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Accidental Addicts -- 5% of Seniors Abuse Drugs

From: "Bottom Line's Daily Health News"


Drug abuse isn't just a young people's problem -- and it doesn't just involve recreational drugs. In fact, chances are good that you know someone who is secretly a drug abuser -- most likely someone over age 50 who is addicted to prescription drugs. The problem can be hard to spot unless you know the signs.

In fact, according to a new government report, about 4.3 million Americans over age 50 are drug abusers, and this number is expected to double by 2020. While it is true that many are ex-hippies who never stopped smoking pot or using other illicit drugs, many other middle-aged and senior drug abusers slid into their habits unwittingly. And for a variety of reasons, these "accidental addicts" may be in even greater danger than the aging groovesters, in part because they might not even realize that they are addicted... nor be aware of the very serious risks.

Just Say No?

The older we get, the more sensitive our bodies are to drugs, notes Ihsan M. Salloum, MD, a professor at the University of Miami Miller School of Medicine and chief of its division of alcohol and drug abuse. So as you age, it's better to completely avoid potentially addictive drugs such as certain pain killers, sleeping pills and antianxiety medications. If you must take them to recover from surgery or to get through a stressful period, keep it short-term -- meaning take as low a dose as you can for the least time possible.

Dr. Salloum and I chatted about the special challenges drug abuse poses in an aging population. Prescription drug abuse often begins when a doctor prescribes an antianxiety benzodiazepine (such as alprazolam/Xanax) to help a patient relax or an opioid pain medication (such as oxycodone/OxyContin) following major surgery, such as a hip or knee replacement. Use of such drugs over long periods can develop into tolerance (when your body adapts to a drug and you need larger and larger doses to achieve the same effect) or addiction -- especially in those with a genetic predisposition or personal history of substance abuse.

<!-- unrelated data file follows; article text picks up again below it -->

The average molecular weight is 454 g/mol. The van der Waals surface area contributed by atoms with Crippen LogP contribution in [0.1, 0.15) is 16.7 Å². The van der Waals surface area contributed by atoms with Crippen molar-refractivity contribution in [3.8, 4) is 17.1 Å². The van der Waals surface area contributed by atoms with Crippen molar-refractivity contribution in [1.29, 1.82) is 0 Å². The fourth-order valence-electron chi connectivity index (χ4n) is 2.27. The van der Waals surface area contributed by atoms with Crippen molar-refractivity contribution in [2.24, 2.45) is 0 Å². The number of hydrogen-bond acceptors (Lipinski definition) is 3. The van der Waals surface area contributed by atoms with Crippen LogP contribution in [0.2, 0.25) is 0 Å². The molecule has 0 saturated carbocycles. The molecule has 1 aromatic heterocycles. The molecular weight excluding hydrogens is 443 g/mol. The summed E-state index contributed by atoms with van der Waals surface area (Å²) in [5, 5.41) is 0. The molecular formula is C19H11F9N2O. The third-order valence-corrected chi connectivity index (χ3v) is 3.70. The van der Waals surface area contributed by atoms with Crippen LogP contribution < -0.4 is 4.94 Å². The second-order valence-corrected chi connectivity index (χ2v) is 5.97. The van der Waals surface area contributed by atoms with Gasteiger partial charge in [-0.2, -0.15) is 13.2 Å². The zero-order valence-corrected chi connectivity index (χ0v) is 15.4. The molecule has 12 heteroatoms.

Serious Risks

Dr. Salloum warns that older people in particular face a variety of increased risks from drugs, whether they are illicit or prescribed...

Older people metabolize drugs differently -- the kidneys and liver don't function as effectively, so the drugs remain in the system longer. Other age-related changes (such as lower levels of lean body mass) mean that drugs affect older people differently across the board, making them more sensitive to the effects of drugs.
Drug-to-drug interactions are more common in older people. If you have multiple chronic diseases, you likely take multiple medicines. The more drugs you take, the greater the chance of dangerous interactions.
More prone to falls already, older people are more likely to be dangerously injured when they tumble. If age has already left you a bit unsteady, side effects of drugs may easily worsen balance and cause a fall.
Older people are more likely to have heart attacks or strokes caused by medications. Stimulants, in particular, are more likely to cause heart attacks or strokes in older people.
Recognizing and Coping with a Problem

The line between use and abuse can be a fine one, but generally speaking, addiction is what you call it when you lose control over the use of a substance and/or it begins to interfere with daily life. Signs to watch for in yourself or someone close to you include ...

Missing professional, financial or social obligations.
Changes in personality or behavior.
Neglecting personal hygiene or appearance.
Irritability and restlessness.
Driving under the influence or getting into accidents.
Preoccupation with getting and using a drug, and inability to stop using it.
Feeling that you need the drug to deal with your problems.
If you suspect that you have become dependent on any drug, visit your primary care doctor and share your concern -- he/she can help you evaluate the problem and assess what can and should be done from a medical perspective. You can also learn more, for yourself or to help a friend or loved one, by visiting Web sites such as...

The Partnership for a Drug-Free America at
Drug and Alcohol Addiction Support Groups at
Hazelden Foundation at
Mayo Clinic at


Ihsan M. Salloum, MD, MPH, professor, department of psychiatry and behavioral sciences, chief, Division of Alcohol and Drug Abuse: Treatment and Research, and director, Addiction Psychiatry and Psychiatric Comorbidity Programs, University of Miami Miller School of Medicine, Miami, Florida.

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